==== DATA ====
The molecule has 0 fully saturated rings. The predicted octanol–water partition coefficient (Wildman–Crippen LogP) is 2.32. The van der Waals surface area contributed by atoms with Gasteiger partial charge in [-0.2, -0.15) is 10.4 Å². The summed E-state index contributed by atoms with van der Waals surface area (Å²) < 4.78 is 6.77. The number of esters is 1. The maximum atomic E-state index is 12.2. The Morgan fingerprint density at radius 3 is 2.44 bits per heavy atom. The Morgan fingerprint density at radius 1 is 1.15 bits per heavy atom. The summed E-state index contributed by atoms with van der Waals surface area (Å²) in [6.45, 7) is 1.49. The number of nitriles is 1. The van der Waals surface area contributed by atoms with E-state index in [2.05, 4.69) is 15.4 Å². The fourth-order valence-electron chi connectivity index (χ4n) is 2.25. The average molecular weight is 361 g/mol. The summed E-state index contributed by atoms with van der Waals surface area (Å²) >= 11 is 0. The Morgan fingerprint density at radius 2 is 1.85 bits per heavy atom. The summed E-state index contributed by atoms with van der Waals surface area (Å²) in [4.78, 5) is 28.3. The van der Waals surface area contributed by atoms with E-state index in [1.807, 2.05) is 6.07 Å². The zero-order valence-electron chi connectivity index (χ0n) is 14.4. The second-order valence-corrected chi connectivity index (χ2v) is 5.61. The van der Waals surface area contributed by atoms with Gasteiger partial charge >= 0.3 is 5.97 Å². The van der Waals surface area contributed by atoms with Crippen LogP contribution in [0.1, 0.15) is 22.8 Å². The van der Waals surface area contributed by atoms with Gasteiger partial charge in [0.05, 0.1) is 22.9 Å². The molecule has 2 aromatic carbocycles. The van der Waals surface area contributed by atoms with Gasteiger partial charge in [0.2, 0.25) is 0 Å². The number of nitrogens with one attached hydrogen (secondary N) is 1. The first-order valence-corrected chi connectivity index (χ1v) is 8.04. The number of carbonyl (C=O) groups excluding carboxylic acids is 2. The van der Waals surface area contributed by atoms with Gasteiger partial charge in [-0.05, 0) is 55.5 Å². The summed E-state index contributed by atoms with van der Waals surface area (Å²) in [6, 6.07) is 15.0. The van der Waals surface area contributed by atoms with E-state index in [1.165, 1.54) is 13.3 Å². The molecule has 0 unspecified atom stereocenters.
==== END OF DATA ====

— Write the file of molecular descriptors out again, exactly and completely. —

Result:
The molecule has 0 fully saturated rings. The predicted octanol–water partition coefficient (Wildman–Crippen LogP) is 2.32. The van der Waals surface area contributed by atoms with Gasteiger partial charge in [-0.2, -0.15) is 10.4 Å². The summed E-state index contributed by atoms with van der Waals surface area (Å²) < 4.78 is 6.77. The number of esters is 1. The maximum atomic E-state index is 12.2. The Morgan fingerprint density at radius 3 is 2.44 bits per heavy atom. The Morgan fingerprint density at radius 1 is 1.15 bits per heavy atom. The summed E-state index contributed by atoms with van der Waals surface area (Å²) in [6.45, 7) is 1.49. The number of nitriles is 1. The van der Waals surface area contributed by atoms with E-state index in [2.05, 4.69) is 15.4 Å². The fourth-order valence-electron chi connectivity index (χ4n) is 2.25. The average molecular weight is 361 g/mol. The summed E-state index contributed by atoms with van der Waals surface area (Å²) >= 11 is 0. The Morgan fingerprint density at radius 2 is 1.85 bits per heavy atom. The summed E-state index contributed by atoms with van der Waals surface area (Å²) in [4.78, 5) is 28.3. The van der Waals surface area contributed by atoms with E-state index in [1.807, 2.05) is 6.07 Å². The zero-order valence-electron chi connectivity index (χ0n) is 14.4. The second-order valence-corrected chi connectivity index (χ2v) is 5.61. The van der Waals surface area contributed by atoms with Gasteiger partial charge >= 0.3 is 5.97 Å². The van der Waals surface area contributed by atoms with Crippen LogP contribution in [0.1, 0.15) is 22.8 Å². The van der Waals surface area contributed by atoms with Gasteiger partial charge in [0.05, 0.1) is 22.9 Å². The molecule has 2 aromatic carbocycles. The van der Waals surface area contributed by atoms with Gasteiger partial charge in [0.2, 0.25) is 0 Å². The number of nitrogens with one attached hydrogen (secondary N) is 1. The first-order valence-corrected chi connectivity index (χ1v) is 8.04. The number of carbonyl (C=O) groups excluding carboxylic acids is 2. The van der Waals surface area contributed by atoms with Gasteiger partial charge in [-0.05, 0) is 55.5 Å². The summed E-state index contributed by atoms with van der Waals surface area (Å²) in [6, 6.07) is 15.0. The van der Waals surface area contributed by atoms with E-state index in [1.165, 1.54) is 13.3 Å². The molecule has 0 unspecified atom stereocenters.